Not Just for Laughs

Not Just for Laughs

This month sees kyogen performer Tokuro Miyake introduce Members to the centuries-old form of comedy.

Samurai are usually depicted as stern-faced and stoic. But they did enjoy a laugh once in a while. One outlet was through watching performances of kyogen: comedic sketches based on farcical situations. Though Japan’s iconic warriors are no more, their era’s entertainment lives on, and Members will have the opportunity to experience it at the Club this month.

People often expect to shake hands with a man when they meet Tokuro Miyake. It’s a natural assumption to make from her name. After inheriting her grandfather’s title, she became the 10th successor to a male kyogen master in a family line that dates back 578 years to medieval Kyoto. She’s also Japan’s first full-time professional female kyogen performer, along with her older sister, Junko Izumi. Their brother, Motoya Izumi, is the 20th-generation master of Izumi-style kyogen.

Literally translated as “wild speech,” kyogen is often presented as comic relief between austere Noh plays. The sketches feature only a few characters, but they require assiduous training to perfect the elaborate gestures and vocalizations. Miyake and her siblings began learning the art form as young children, rehearsing on their home stage every day under the tutelage of their father. Her first stage appearance was at 3, and training continued for some 22 years.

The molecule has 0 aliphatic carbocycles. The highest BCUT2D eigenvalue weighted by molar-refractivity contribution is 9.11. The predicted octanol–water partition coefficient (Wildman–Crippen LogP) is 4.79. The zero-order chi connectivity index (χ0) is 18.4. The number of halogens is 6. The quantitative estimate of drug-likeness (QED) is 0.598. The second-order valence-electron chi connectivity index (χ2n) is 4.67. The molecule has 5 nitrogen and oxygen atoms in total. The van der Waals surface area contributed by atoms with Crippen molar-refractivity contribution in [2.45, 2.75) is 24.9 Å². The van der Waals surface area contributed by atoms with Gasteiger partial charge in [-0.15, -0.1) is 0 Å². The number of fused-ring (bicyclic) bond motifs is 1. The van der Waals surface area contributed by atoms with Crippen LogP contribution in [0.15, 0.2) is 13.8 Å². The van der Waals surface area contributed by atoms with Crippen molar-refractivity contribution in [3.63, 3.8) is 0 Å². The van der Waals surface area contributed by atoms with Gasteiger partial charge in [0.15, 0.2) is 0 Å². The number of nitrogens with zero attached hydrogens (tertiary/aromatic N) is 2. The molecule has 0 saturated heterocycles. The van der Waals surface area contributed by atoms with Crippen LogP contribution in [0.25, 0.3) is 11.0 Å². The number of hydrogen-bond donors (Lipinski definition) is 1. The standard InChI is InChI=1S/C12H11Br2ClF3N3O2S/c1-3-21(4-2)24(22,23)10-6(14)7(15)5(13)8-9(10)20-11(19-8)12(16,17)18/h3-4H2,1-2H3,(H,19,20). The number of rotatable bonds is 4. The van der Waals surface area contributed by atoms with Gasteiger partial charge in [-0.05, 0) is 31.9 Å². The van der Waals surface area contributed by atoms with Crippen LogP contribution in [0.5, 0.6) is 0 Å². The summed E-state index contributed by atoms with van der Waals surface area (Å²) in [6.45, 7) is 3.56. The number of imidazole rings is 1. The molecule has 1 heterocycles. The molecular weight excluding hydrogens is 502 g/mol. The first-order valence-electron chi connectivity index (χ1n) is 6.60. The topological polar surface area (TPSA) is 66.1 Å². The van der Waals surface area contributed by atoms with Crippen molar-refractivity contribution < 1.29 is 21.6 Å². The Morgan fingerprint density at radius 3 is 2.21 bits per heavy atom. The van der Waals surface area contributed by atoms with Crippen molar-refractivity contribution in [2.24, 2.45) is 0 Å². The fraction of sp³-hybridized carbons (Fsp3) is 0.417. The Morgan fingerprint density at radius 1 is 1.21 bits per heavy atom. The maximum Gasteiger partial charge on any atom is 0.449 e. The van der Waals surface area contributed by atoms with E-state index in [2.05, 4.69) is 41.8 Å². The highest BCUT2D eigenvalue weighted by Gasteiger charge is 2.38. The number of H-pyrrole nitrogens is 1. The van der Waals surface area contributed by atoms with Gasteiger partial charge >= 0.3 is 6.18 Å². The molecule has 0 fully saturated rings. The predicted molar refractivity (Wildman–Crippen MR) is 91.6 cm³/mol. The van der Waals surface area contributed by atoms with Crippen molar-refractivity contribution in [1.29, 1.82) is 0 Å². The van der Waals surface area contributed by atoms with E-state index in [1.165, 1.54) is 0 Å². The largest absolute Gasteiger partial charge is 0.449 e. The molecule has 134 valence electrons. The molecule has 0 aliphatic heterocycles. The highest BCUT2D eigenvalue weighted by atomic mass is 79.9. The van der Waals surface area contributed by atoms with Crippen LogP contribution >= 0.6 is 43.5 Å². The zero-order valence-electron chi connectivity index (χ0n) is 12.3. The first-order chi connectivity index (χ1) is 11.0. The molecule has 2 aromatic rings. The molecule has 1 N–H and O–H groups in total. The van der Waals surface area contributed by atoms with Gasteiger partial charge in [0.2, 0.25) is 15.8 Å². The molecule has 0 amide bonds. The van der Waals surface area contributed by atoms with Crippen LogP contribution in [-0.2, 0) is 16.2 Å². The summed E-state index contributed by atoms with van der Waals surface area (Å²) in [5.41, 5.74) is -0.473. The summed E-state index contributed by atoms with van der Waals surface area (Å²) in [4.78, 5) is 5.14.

“My brother had no choice in being a master because he was born a boy, but my sister and I had a choice of whether or not to do it,” says Miyake, 44. “Female performers are not so welcome in Noh theater—even today—because male actors are already facing a shrinking acting market.”

Many kyogen plays were written in the Muromachi period (1336–1573) and were performed with Noh pieces in the Edo period (1603–1868), officially sanctioned by the ruling samurai classes. Along with a repertoire of 254 pieces, Miyake’s family has a precious collection of stage kimono, masks and accoutrements handed down for generations.

Miyake is passionate about bringing this ancient Japanese art to a wider, modern audience, including audiences outside Japan. She has performed in English, and her Izumi family troupe has toured 13 countries, including the United States, where she held a workshop at North Dakota State University.

“Even though the language is different, the tradition and spirit of kyogen can overcome many borders,” she says. “Kyogen makes full use of body and mind to express laughter, so it’s really physically and mentally satisfying.”

Attendees at this month’s Women’s Group luncheon will be able to try their hand at kyogen after Miyake and her sister perform and discuss their craft.

“Kyogen is comedy, but it was originally conceived as a dedication to the gods and we mustn’t forget that origin,” says Miyake. “In my opinion, kyogen lies somewhere between ritual and entertainment. I don’t aim for laughs, but I’m very happy if the audience has a great time.”

Monthly Program: Kyogen Performance: Jan 16

Words: Tim Hornyak
Image: Yuuki Ide